- The L word: “On a Trumpian level, she lost and has lost multiple times,” a Democratic consultant told us. “While to rational people, she is one of the most successful people in public life, most GOP supporters see her as a loser.”
- History: “The party who is not in the White House always languishes a bit without a clearly defined leader until they have a presidential nominee to rally behind,” a former Trump White House staffer said. “So I don’t necessarily think Democrats are in an unusual position here.”
- Popular vote: Trump insists that he lost the popular vote to Clinton because millions of illegal voters supported her. (There's no evidence of that)
This is in the GOP’s DNA, Philippe Reines, a former senior Clinton aide told Power Up. “The only thing weird is that they are still talking about Hillary,” he said. It's “not weird that they are continuing their pattern of imprinting on Democrats very negative narratives that have worked more than they have not.”
- Deja vu: Reines said that we're starting to see echoes of the same kind of attacks against Sen. Elizabeth Warren (D-Mass.), another prominent Democratic woman with presidential ambitions. “It’s going to take some time to start a new chant,” he quipped.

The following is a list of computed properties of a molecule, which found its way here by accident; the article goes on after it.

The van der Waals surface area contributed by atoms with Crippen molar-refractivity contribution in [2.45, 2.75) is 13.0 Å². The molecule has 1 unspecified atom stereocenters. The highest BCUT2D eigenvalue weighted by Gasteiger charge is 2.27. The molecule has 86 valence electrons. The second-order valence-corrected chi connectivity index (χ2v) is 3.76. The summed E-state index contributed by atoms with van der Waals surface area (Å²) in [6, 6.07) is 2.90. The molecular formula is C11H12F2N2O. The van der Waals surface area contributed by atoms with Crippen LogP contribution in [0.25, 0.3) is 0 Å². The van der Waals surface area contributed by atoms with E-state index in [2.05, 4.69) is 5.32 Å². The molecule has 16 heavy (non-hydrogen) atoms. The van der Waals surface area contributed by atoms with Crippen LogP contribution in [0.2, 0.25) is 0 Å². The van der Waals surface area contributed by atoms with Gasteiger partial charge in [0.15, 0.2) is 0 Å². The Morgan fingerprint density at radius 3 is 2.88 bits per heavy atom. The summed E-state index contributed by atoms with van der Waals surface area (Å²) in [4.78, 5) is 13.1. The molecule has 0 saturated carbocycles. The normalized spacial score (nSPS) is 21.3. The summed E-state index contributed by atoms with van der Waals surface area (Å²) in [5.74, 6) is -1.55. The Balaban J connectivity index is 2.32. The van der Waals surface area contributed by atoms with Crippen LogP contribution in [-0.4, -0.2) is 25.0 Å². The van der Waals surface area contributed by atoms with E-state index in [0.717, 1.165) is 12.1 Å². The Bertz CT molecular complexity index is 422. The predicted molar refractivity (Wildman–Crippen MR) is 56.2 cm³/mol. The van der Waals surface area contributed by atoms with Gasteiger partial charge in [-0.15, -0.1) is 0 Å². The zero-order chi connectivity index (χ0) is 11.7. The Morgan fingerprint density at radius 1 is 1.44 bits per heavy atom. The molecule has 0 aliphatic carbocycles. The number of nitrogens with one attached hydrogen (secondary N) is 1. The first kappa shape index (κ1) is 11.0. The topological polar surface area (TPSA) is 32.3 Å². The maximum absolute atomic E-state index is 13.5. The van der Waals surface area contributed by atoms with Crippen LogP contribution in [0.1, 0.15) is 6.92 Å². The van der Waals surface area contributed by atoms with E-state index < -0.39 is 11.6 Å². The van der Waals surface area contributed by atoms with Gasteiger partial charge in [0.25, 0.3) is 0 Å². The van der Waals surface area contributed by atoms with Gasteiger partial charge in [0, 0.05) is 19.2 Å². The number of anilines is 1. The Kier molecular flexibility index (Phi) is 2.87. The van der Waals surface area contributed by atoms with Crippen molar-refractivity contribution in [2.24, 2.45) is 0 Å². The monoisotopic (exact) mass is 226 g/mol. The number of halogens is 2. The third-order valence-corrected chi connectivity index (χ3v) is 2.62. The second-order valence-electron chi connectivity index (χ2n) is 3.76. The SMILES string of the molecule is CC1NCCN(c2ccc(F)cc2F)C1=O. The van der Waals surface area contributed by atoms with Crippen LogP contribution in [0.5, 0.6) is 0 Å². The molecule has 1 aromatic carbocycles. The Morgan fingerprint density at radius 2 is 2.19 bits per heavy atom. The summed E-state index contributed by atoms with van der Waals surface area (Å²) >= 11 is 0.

The fascination with the former first lady and first female Democratic presidential nominee reflects the absence of prominent Democratic leaders right now.
- If it ain’t broke, don’t fix it: “No one has risen to fill that void at the top of the Democratic Party,” the former Trump White House staffer said. “So on the right, for casual followers of politics, [Clinton is] still the most readily identifiable villain.”
Shot: A wave of women is running for office in the midterms (check out The Post's cool graphic on the subject) and the vast majority of them are Democrats, with 56 Democratic women either favored to win or in competitive races compared to 12 female Republicans.
Chaser: ‘She Always Finds a Way To Insert Herself Into The Conversation,’ Says Man via The Onion